I’m pleased to announce that I will be returning to Badlands National Park in South Dakota September 11-16, 2016.
This is a small-group (8) photo safari and creative landscape workshop. You’ll get to photograph the amazing scenery while learning the necessary computer skills to transform your images into fine-art quality masterpieces.
I captured this image using a Fujifilm X-E1 mirrorless camera that was converted to capture infrared (590nm conversion from Life Pixel Infrared). I liked the combination of textures in the rocks and the deep black sky. I decided to leave the blue tint in the vegetation instead of completely converting the image to monochrome. Had I done that, the vegetation would have disappeared.
As someone who does a lot of outdoor/landscape photography, great locations are important to me. Being in a photogenic location is a wonderful way to experience the outdoors. However, when you photograph a location can be just as important as where you are. The “when” of photography occurs on multiple scales. Within a day, within a year, and even across years. Consider one of my favorite locations to photograph, the South Dakota Badlands.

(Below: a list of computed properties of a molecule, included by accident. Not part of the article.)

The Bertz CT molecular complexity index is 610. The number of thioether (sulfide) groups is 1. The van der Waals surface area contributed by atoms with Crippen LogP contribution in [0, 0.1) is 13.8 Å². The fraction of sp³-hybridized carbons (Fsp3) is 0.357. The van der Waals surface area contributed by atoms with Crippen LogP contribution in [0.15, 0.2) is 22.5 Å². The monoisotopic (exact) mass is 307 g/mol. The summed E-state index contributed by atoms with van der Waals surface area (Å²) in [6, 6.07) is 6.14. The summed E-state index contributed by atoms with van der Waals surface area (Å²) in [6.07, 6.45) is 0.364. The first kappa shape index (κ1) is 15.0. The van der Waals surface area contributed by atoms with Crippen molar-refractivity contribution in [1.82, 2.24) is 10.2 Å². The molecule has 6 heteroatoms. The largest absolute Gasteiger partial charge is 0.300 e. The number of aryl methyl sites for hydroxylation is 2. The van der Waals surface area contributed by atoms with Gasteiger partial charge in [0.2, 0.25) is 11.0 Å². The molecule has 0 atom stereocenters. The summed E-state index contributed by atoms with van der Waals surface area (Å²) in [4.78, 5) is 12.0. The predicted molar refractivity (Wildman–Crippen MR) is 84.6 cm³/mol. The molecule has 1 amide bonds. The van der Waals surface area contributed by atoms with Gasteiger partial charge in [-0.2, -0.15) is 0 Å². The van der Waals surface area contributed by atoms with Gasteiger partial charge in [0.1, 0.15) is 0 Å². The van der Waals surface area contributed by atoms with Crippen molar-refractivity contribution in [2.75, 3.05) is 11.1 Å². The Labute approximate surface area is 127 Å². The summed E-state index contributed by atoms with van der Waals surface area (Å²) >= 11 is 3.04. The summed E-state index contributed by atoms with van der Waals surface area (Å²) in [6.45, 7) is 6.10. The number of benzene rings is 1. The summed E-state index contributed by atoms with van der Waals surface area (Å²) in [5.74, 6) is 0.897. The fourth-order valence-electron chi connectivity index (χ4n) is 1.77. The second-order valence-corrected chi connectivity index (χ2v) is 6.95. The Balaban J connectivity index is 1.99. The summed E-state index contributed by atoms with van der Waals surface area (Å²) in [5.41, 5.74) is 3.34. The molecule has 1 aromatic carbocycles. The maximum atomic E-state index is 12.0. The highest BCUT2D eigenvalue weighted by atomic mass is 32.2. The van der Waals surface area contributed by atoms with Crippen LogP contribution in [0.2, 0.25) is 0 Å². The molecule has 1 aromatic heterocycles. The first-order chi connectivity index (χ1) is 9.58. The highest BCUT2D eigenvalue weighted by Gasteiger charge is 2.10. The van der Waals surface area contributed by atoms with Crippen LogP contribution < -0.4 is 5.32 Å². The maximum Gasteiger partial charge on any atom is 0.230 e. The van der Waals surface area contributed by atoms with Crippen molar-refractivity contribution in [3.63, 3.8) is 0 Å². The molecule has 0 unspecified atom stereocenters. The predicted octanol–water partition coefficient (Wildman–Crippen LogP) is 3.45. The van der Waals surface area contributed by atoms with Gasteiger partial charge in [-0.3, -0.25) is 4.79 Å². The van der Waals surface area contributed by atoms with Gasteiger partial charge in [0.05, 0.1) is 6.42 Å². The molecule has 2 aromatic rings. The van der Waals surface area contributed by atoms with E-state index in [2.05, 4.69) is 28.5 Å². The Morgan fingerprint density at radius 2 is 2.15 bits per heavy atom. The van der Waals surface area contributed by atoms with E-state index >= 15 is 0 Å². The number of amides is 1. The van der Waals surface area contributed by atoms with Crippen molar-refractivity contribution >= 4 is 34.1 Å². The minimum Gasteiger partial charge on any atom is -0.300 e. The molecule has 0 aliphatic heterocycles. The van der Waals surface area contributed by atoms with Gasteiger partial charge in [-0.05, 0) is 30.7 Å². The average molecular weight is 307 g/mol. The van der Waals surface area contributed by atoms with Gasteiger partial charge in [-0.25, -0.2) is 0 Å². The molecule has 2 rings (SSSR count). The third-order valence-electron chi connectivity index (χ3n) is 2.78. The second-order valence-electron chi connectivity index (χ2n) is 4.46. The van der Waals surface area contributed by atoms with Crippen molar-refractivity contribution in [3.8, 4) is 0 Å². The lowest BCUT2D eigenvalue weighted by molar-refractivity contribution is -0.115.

If you visit the Badlands like most tourists, you’ll arrive at a nice time during the summer after you’ve had your morning coffee. By this time of day, the sun is nearly overhead, and you’ll get photographs like this one:
When you shoot landscapes, keep in mind that sometimes the best light happens after the sun has already set. This image was captured about 2 minutes after sunset in Badlands National Park during my photo safari with Deborah Sandidge. High winds made a tripod mandatory, and I used mirror lock-up to prevent softness from mirror-slap. Although the original file wasn’t quite as spectacular, a quick trip to Color Efex Pro 4 brought this image to life.
Due to a late cancellation, I’ve got an opening for my photo safari to South Dakota June 2-6th. I will be joined by Deborah Sandidge as a co-instructor for this immersive landscape photography experience in some pretty amazing environments.
In addition to photographing some amazing locations, we’ll also have classroom time, where Deborah and I will teach you the art of creative post-processing. We’ll cover black and white, HDR, and infrared photography. Speaking of IR photography, we’ll be bringing a few extra IR-converted cameras for you to use on the workshop!